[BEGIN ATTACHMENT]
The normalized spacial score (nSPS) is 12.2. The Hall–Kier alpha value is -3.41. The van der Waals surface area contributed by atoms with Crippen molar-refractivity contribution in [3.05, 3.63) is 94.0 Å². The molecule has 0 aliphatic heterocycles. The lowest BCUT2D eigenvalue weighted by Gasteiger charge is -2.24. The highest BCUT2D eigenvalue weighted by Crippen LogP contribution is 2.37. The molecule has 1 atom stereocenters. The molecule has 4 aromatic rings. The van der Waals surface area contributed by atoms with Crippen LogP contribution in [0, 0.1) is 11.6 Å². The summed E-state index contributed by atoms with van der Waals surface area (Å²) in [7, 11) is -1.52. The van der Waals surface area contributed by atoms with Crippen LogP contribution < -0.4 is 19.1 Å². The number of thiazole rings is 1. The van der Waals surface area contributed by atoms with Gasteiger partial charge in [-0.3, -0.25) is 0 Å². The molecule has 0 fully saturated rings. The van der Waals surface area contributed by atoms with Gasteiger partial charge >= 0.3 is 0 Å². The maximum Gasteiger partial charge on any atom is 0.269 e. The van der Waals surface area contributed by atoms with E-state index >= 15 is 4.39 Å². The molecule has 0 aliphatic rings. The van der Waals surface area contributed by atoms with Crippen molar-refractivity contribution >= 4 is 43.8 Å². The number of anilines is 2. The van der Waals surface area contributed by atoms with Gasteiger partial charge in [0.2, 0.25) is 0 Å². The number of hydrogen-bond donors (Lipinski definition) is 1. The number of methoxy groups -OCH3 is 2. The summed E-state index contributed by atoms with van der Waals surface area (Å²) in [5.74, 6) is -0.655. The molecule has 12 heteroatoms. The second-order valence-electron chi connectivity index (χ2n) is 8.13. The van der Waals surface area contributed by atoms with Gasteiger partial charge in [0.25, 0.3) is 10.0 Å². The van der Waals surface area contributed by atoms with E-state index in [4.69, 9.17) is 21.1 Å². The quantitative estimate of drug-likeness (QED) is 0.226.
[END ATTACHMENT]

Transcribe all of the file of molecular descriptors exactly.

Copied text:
The normalized spacial score (nSPS) is 12.2. The Hall–Kier alpha value is -3.41. The van der Waals surface area contributed by atoms with Crippen molar-refractivity contribution in [3.05, 3.63) is 94.0 Å². The molecule has 0 aliphatic heterocycles. The lowest BCUT2D eigenvalue weighted by Gasteiger charge is -2.24. The highest BCUT2D eigenvalue weighted by Crippen LogP contribution is 2.37. The molecule has 1 atom stereocenters. The molecule has 4 aromatic rings. The van der Waals surface area contributed by atoms with Crippen LogP contribution in [0, 0.1) is 11.6 Å². The summed E-state index contributed by atoms with van der Waals surface area (Å²) in [7, 11) is -1.52. The van der Waals surface area contributed by atoms with Crippen LogP contribution < -0.4 is 19.1 Å². The number of thiazole rings is 1. The van der Waals surface area contributed by atoms with Gasteiger partial charge in [-0.3, -0.25) is 0 Å². The molecule has 0 fully saturated rings. The van der Waals surface area contributed by atoms with Gasteiger partial charge >= 0.3 is 0 Å². The maximum Gasteiger partial charge on any atom is 0.269 e. The van der Waals surface area contributed by atoms with E-state index >= 15 is 4.39 Å². The molecule has 0 aliphatic rings. The van der Waals surface area contributed by atoms with Crippen molar-refractivity contribution >= 4 is 43.8 Å². The number of anilines is 2. The van der Waals surface area contributed by atoms with Gasteiger partial charge in [0.2, 0.25) is 0 Å². The number of hydrogen-bond donors (Lipinski definition) is 1. The number of methoxy groups -OCH3 is 2. The summed E-state index contributed by atoms with van der Waals surface area (Å²) in [5.74, 6) is -0.655. The molecule has 12 heteroatoms. The second-order valence-electron chi connectivity index (χ2n) is 8.13. The van der Waals surface area contributed by atoms with Gasteiger partial charge in [0.25, 0.3) is 10.0 Å². The van der Waals surface area contributed by atoms with E-state index in [4.69, 9.17) is 21.1 Å². The quantitative estimate of drug-likeness (QED) is 0.226.